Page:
There will be no electoral backlash against MPs who support Marriage Equality

In the lead-up to the First Reading of Louisa Wall’s marriage equality bill, all MPs are receiving quite a lot of mail and email on both sides of the debate.

A point frequently made by opponents of the reform is that they won’t vote for MPs who support the Bill. List MPs are insulated from such threats of course (except for a party like the Greens, who only get MPs into Parliament via the list, and who will support the Bill as Party policy), but electorate MPs with narrow margins might understandably feel a little fearful.

Actually, we’ve been here before. During the public debates that surrounded Homosexual Law Reform, adding “sexual orientation” to anti-discrimination law, and Civil Unions, opponents threatened not only that the sky would fall, but also that they would unseat MPs who voted for the reforms.

MPs might well note that with public support for marriage equality outweighing opposition by 2:1 (and considerably more than that amongst younger voters), which is much more favourable than those previous reforms, there is less risk. Since they could still be nervous, I commissioned some analysis of what actually happened since these key reforms to see how effective opponents had been in bringing about electoral ruin for reform supporters.

The inescapable conclusion is that the threats made to unseat reform supporters were entirely groundless.

Electoral results: Homosexual law reform, anti-discrimination law and Civil Unions

Of course some supporters did lose their seats, but people lose seats for all sorts of reasons, such as general swings against their Party, boundary changes, and great opponents. In general, reform supporters actually fared a little better than reform opponents, although there are too many variables to say for sure that supporting reform actually improved electoral fortunes.

That might be different with marriage equality, because it is so much more popular with the public.

What is also noteworthy? Particular electorates or communities that are assumed to be least supportive of progressive measures related to sexual orientation turn out to be indistinguishable from the rest of the community.

The take out message is that if an MP shares a support for marriage equality with the vast majority of the public, they have absolutely no reason to worry that voting this way will damage them electorally.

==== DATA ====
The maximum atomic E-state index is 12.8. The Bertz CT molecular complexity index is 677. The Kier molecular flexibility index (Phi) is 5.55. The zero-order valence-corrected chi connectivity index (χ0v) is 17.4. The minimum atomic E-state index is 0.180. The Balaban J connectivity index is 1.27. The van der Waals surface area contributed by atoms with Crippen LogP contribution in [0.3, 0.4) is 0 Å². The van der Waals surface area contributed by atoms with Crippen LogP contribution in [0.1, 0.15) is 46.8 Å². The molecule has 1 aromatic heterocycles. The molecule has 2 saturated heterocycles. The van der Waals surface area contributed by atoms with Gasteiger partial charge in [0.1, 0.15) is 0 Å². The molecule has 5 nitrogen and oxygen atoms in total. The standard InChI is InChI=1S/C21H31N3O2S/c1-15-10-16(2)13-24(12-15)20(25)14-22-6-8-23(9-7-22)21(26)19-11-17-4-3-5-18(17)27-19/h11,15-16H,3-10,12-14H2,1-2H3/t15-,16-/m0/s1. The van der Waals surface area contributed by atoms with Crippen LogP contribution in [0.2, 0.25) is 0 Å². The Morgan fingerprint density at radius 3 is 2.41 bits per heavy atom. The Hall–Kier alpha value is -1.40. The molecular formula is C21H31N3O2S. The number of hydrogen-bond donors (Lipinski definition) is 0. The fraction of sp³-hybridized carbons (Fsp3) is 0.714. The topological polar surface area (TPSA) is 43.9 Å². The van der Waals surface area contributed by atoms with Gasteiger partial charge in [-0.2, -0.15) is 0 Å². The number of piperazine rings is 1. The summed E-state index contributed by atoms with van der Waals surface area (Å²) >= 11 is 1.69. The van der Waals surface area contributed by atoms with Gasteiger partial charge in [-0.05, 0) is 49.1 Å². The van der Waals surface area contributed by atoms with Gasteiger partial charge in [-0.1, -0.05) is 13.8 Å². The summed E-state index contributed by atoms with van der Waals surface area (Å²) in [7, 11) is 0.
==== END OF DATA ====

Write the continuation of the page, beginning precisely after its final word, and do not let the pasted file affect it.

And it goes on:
If anything, it’s those who intend to vote against the Bill who may need to worry.

About Kevin Hague 163 Articles

Green Party Member of Parliament

5 Comments Posted

  1. And her younger sister, his sister in law. Abraham would not bear false witness lie to a Pharoaoh now would he?

  2. If however they have more than 4 female cousins, they have to share the others with their brothers – if they get her brothers permission. After all these people are Arabs, not royal Egyptians hosting Abraham and his wife.

  3. I don’t know enough to comment on the issue of the missing vote on the age for legal purchase of alcohol, however I will note the obvious connection between the two issues.

    For there is a conenction between the personal choices we make and how drunk we are when we make them. And as we all know drinking and nakedness has its day after consequences, that sometimes seems like due judgement from God.

    When Noah’s son in law Ham found his father drunk he had to put him to bed. Later Lot’s daughter did the same for her father. Men drunk and naked are vulnerable (and) are often taken advantage of by others. As some say in this debate, first they give you license to lie with other men, even your daughters husband, then you end up in bed with your own daughter.

    This is not just true of the family of Ham and his son Canaan but of their neighbours to the east of the Jordan as well.

    So to this day Arab Moslems forsake alcohol, yet being tee-total also has its consequences, as many still marry their cousins, sometimes all 4 of them.

  4. In so far as the Green Party is concerned it simply reinforces its position as a party that takes the Human Rights Act seriously – whereas other parties allow the personal petty bigotry of caucus members to be on public display.

    And in the case of NZ First a party line imposed – so the political opportunism of one is the collective vote of all (a party committed to the people deciding would either abstain or heed the opinion polls showing majority support for the Wall bill) – he is positioning the party to compete for votes with the Conservative Party and more conservative Labour voters (and conservative National voters opposed to asset sales).

  5. What is enlightening is the behaviour of NZ First.

    Realising their caucus was out of step with public support for the legislation they have tried to pose their negative vote as motivated by support for a referendum to decide the matter.

    One wonders how they will vote on the alcohol legislation “conscience vote” – as to the age of purchase – again negative to any change because the public should decide? Or will they differentiate their position to suit the case by case bias in their caucus.

    Why do some politicians/parties find it so hard to truly stand by their/its principles.

    Somewhat amusing that John Banks now has to readjust his conscience as the price for taking over the ACT Party – by voting according to its libertarian concepts, despite his comments in 1986.

Comments are closed.